The show is not backing away from the types of stories for which it’s famous, says Owens, but “we want to be on the news” when the show can “cover it in a way that we are going to bring something new to the story, something value added.” Viewers want to see longer conversations from newsmakers, he says, even examine their body language as they respond to the most important questions of the day.

Viewers who watched Stahl’s segment on Sunday saw a President much more confident in his position. “He was almost the opposite of what he was” when she interviewed him in 2016 for “60 Minutes” after he had been elected to office. “He was just a different person then,’” she recalls. “He was sitting back in his chair. Zero feistiness. As any president was, he was just beginning to absorb the challenges that he was facing.” On Thursday, she says, she encountered “a man who is feeling extremely confident. He had a lot to crow about. At the same time, she pressed him on the facts throughout the encounter.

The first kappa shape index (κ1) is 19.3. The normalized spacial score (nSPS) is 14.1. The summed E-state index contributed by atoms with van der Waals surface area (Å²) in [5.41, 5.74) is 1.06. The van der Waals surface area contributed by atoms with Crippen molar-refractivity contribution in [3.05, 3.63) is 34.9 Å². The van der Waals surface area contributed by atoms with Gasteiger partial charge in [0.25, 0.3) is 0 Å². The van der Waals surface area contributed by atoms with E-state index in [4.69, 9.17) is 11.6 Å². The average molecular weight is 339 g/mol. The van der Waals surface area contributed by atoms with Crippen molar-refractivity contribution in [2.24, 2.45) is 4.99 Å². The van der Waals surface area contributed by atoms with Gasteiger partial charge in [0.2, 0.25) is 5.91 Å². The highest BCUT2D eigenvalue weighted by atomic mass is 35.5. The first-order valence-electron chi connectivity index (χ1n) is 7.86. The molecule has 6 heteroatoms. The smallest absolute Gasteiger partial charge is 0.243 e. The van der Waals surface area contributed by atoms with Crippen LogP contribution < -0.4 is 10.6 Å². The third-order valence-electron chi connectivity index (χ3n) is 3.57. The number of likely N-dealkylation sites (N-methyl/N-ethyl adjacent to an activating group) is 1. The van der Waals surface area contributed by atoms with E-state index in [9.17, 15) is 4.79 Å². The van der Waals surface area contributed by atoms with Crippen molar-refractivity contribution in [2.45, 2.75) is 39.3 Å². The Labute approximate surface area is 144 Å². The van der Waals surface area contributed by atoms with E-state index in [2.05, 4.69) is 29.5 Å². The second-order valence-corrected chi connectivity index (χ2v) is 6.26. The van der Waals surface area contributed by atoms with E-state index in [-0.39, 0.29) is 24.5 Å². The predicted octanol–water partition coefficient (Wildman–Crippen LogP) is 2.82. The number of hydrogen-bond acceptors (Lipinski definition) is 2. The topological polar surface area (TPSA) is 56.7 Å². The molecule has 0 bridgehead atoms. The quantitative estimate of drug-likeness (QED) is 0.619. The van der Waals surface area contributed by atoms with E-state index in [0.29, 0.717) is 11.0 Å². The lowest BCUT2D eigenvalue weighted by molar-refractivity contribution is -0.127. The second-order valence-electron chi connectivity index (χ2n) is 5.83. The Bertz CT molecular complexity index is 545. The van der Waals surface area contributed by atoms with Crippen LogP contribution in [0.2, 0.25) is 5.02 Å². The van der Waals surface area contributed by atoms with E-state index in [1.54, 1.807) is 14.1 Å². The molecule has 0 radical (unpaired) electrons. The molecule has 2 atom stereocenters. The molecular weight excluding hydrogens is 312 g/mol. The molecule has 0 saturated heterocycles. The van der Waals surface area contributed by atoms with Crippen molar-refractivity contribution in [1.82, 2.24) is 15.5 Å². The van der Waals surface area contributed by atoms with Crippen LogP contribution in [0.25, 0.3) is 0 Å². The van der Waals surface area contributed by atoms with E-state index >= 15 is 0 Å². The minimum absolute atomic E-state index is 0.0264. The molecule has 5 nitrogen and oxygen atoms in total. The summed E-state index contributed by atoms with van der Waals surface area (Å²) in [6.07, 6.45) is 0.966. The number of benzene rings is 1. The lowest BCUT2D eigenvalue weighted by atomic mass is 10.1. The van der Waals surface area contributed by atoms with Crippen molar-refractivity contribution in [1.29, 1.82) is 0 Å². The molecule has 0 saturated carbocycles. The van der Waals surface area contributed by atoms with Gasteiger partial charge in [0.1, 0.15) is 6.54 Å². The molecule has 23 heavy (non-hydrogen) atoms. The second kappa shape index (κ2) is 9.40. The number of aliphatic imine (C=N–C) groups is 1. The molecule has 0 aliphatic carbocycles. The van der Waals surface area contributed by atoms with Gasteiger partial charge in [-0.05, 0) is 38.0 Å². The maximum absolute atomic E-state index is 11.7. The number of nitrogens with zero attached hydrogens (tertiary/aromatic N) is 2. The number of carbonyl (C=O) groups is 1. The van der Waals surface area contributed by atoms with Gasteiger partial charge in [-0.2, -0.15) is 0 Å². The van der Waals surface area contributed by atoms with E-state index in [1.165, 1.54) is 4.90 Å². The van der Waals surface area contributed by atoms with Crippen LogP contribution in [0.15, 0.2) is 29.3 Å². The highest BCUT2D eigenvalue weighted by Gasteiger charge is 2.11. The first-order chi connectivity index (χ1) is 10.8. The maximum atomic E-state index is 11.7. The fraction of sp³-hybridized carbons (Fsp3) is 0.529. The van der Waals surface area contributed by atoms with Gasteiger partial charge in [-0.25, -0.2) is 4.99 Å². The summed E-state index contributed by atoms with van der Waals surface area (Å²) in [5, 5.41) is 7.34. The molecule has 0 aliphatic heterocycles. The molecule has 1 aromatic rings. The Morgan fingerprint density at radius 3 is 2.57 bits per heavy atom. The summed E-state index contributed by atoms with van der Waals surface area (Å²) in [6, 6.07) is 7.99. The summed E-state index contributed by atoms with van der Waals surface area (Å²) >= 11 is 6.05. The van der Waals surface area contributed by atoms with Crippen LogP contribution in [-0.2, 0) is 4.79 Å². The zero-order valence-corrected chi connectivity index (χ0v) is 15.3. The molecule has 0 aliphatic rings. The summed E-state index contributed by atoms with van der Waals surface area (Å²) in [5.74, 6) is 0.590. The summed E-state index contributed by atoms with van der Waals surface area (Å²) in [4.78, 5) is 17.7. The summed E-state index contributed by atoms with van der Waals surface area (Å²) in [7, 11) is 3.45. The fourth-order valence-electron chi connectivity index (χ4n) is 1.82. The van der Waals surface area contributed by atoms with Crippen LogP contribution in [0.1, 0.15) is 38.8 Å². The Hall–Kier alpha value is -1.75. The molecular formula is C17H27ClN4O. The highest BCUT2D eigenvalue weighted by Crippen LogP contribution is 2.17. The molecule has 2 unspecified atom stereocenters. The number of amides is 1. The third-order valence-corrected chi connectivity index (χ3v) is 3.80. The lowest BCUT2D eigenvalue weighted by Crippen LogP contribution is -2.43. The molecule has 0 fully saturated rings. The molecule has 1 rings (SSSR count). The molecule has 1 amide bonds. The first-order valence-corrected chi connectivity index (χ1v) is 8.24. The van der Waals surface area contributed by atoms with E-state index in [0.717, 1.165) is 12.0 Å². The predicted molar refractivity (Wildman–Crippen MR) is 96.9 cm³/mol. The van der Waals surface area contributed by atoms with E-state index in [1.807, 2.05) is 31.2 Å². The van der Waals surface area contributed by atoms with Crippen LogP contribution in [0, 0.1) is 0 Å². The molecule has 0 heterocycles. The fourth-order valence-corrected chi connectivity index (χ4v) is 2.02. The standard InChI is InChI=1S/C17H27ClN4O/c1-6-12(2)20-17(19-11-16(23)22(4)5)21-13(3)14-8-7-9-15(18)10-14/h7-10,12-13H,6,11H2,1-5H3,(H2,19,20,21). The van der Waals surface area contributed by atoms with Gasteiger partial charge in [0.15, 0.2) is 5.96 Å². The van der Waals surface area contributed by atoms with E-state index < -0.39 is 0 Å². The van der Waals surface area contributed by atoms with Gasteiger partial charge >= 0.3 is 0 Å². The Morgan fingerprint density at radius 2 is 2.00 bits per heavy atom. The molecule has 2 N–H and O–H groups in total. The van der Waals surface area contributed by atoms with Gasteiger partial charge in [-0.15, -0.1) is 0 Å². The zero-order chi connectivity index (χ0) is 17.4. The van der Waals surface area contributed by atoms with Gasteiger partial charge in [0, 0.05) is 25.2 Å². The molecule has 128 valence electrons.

Owens says the hard-news segments help bolster the program. “This isn’t about me auditioning” for the executive-producer role, he says. “This is about what’s best for ’60 Minutes’ and our audience, really, who expect us to relentlessly be covering the news in a smart way that’s in keeping with our standards. That’s what we are going to do.”

While the show charts its path, Stahl says she tries to focus on her assignments. There’s plenty to do. “You put your mind to your story. You have to find your pieces. You have to make them sing, and make sense, and have a beginning, middle and end. That takes a lot of work.”